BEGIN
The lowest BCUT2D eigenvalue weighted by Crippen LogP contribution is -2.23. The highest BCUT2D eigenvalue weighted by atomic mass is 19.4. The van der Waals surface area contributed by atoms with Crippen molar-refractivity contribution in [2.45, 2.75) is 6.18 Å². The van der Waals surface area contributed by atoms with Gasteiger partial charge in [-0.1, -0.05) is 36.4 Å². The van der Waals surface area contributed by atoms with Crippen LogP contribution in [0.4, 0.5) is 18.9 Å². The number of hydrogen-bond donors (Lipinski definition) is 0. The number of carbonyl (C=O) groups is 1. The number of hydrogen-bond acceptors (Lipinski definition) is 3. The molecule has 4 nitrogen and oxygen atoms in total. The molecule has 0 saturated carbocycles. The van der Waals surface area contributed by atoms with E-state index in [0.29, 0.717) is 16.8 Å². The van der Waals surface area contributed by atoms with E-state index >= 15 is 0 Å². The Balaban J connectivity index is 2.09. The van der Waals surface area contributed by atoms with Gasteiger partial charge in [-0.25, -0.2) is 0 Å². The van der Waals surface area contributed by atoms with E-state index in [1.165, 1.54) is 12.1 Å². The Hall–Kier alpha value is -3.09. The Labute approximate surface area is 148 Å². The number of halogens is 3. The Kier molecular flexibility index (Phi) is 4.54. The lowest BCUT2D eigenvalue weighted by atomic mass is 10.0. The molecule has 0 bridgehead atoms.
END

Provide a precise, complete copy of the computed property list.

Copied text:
The lowest BCUT2D eigenvalue weighted by Crippen LogP contribution is -2.23. The highest BCUT2D eigenvalue weighted by atomic mass is 19.4. The van der Waals surface area contributed by atoms with Crippen molar-refractivity contribution in [2.45, 2.75) is 6.18 Å². The van der Waals surface area contributed by atoms with Gasteiger partial charge in [-0.1, -0.05) is 36.4 Å². The van der Waals surface area contributed by atoms with Crippen LogP contribution in [0.4, 0.5) is 18.9 Å². The number of hydrogen-bond donors (Lipinski definition) is 0. The number of carbonyl (C=O) groups is 1. The number of hydrogen-bond acceptors (Lipinski definition) is 3. The molecule has 4 nitrogen and oxygen atoms in total. The molecule has 0 saturated carbocycles. The van der Waals surface area contributed by atoms with E-state index in [0.29, 0.717) is 16.8 Å². The van der Waals surface area contributed by atoms with E-state index >= 15 is 0 Å². The Balaban J connectivity index is 2.09. The van der Waals surface area contributed by atoms with Gasteiger partial charge in [-0.25, -0.2) is 0 Å². The van der Waals surface area contributed by atoms with E-state index in [1.165, 1.54) is 12.1 Å². The Hall–Kier alpha value is -3.09. The Labute approximate surface area is 148 Å². The number of halogens is 3. The Kier molecular flexibility index (Phi) is 4.54. The lowest BCUT2D eigenvalue weighted by atomic mass is 10.0. The molecule has 0 bridgehead atoms.